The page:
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Heart-Attack Patient Saved by a Defibrillator Delivering Drone in Sweden

In what is a first in medical history.

Heart-Attack Patient Saved by a Defibrillator Delivering Drone in Sweden
Everdrone's EMADE service drone Everdrone

Responding to health emergencies is usually a race against time, and drones are much faster than brandy-carrying St. Bernard dogs.

A company from Sweden, Everdrone, makes reaching hard-to-reach areas easier with its Emergency Aerial Delivery (EMADE) service drone. The drone was developed with the Center for Resuscitation Science at Karolinska Institutet, SOS Alarm, and Region Västra Götaland.

EMADE service is designed to allow emergency dispatchers to send a drone carrying the device to a caller’s home, kickstarting the medical response process before the ambulance arrives at the location. 

EMADE was put to its most difficult test ever on December 9 last year, according to Everdrone. A 71-year-old man in Trollhättan, Sweden, suffered an out-of-hospital cardiac arrest while shoveling snow. 

A cardiac arrest must be responded to within ten minutes of the incident, and it only took three minutes for EMADE to deliver an Automated External Defibrillator (AED) to his home. A bystander, who fortunately happened to be a doctor, used the defibrillator on the patient after providing CPR.

With the combination of an immediate emergency call, the quick response from Dr. Mustafa Ali, and the swift delivery of a defibrillator, lifesaving measures through defibrillation could be initiated before the arrival of the ambulance, patient was saved. The time from the alarm until the AED was safely delivered at the location of the incident was just over three minutes. After the initial treatment on-site, the patient was rushed to the hospital and fully recovered.

“I can’t put into words how thankful I am to this new technology and the speedy delivery of the defibrillator. If it wasn’t for the drone I probably wouldn’t be here”, said the patient and added, “This is a truly revolutionary technology that needs to be implemented all over; sudden cardiac arrests can happen to anyone, not just old people with arteriosclerosis.”.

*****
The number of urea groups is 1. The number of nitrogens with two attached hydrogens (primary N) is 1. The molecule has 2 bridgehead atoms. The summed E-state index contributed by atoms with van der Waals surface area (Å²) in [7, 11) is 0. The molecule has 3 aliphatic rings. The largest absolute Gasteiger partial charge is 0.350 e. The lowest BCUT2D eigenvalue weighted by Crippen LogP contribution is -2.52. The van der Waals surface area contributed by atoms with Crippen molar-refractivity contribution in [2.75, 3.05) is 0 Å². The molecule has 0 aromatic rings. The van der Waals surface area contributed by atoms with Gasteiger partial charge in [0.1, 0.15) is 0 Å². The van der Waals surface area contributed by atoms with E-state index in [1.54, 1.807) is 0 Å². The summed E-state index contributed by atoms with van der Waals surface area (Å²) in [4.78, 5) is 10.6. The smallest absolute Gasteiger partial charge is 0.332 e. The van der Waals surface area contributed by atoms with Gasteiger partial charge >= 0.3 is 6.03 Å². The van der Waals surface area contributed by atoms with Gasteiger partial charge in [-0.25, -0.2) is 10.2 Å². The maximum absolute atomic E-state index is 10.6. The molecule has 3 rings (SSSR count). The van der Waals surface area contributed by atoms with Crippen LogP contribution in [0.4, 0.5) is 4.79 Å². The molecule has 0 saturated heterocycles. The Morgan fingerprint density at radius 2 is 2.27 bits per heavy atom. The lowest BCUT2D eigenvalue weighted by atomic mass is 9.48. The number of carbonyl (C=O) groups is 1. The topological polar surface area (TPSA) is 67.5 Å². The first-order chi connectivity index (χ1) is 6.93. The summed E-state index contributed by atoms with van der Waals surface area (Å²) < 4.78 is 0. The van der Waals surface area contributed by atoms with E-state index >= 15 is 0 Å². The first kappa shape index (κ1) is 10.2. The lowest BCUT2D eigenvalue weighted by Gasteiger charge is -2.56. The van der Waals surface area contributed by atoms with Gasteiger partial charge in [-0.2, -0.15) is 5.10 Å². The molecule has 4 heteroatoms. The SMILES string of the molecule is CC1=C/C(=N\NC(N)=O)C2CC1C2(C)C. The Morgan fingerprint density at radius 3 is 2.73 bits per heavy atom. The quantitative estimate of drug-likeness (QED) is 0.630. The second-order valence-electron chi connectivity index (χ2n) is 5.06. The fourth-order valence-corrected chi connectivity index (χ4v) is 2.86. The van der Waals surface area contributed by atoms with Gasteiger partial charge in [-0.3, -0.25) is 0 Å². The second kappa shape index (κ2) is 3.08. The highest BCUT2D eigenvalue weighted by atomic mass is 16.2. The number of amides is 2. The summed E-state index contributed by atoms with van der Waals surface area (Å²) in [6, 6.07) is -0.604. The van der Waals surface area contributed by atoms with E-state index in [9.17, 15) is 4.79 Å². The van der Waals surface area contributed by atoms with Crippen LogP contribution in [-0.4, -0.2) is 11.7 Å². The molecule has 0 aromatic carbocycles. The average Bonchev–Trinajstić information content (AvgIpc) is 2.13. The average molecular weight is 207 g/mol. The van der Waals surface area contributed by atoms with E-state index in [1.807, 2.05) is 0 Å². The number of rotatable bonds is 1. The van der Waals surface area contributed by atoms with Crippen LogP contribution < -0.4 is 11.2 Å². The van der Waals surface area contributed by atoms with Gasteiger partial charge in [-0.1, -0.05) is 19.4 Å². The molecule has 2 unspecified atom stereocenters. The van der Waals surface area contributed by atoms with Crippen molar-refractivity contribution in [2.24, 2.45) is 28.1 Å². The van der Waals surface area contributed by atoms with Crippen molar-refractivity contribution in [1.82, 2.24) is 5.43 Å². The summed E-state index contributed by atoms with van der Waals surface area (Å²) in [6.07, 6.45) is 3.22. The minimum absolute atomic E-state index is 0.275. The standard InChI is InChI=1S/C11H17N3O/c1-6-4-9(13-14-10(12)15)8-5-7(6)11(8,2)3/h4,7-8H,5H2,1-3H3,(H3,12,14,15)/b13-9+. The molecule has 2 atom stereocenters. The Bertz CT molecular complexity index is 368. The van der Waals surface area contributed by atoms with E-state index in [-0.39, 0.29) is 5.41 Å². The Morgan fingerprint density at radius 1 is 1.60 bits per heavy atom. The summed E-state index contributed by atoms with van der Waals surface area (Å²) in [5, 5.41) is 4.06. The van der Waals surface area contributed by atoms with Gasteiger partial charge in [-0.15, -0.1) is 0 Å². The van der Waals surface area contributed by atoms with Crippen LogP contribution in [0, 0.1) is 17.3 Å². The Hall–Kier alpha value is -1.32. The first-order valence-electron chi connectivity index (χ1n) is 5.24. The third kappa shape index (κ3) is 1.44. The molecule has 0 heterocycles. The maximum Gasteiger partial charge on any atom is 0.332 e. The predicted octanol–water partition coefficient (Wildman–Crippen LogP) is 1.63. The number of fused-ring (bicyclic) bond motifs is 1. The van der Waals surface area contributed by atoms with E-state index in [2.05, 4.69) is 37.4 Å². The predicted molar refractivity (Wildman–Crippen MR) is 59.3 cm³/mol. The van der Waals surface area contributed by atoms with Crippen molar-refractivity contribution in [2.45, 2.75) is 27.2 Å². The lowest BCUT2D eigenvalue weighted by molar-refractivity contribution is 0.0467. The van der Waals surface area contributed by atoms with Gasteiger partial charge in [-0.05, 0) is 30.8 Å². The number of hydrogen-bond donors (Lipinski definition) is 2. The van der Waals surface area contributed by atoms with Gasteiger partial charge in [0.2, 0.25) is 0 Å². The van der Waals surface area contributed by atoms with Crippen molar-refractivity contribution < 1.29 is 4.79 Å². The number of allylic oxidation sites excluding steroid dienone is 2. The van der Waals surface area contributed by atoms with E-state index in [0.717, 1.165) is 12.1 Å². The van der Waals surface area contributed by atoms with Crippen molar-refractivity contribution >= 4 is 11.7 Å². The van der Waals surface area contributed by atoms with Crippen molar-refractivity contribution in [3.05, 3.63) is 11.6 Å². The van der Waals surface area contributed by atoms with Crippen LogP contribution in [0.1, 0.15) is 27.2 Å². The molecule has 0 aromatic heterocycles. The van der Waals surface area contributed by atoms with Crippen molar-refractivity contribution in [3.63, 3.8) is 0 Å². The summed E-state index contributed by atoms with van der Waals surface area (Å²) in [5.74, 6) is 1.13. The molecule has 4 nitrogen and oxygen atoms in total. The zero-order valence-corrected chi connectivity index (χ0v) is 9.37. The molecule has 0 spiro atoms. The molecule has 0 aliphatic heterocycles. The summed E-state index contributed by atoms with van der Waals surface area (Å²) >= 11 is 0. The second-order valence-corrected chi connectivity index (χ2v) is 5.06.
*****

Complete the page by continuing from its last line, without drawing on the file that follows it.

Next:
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For Dr. Mustafa Ali, the experience was just as gratifying, despite the gravity of the situation. He said, “I was on my way to work at the local hospital when I looked out the car window and saw a man collapsed in his driveway”, says Dr. Ali. “I immediately understood that something was wrong and rushed to help. The man had no pulse, so I started doing CPR (cardiopulmonary resuscitation) while asking another bystander to call 112 (the Swedish emergency number). Just minutes later, I saw something flying above my head. It was a drone with a defibrillator!”

In four-month research, conducted by the European Society of Cardiology in the European Hearth Journal, testing the EMADE program, the service got 14 heart attack alerts that were eligible for drones. Drones were used in 12 of said cases, and 11 of them successfully delivered the defibrillators while seven of those defibrillators were delivered before the ambulance arrived at the scene.

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“This is an excellent real-world example of how Everdrone’s cutting-edge drone technology, fully integrated with emergency dispatch, can minimize the time for access to life-saving AED equipment”, says Mats Sällström, CEO of Everdrone.

The EMADE service can currency reach 200,000 Swedish residents. The company said it plans to expand to more locations in Europe this year.

Drones are being used in many areas more and more every day including protecting aircraft by scaring birds near airports, delivering goods, and even hunting other drones where anti-drone measures are applied.

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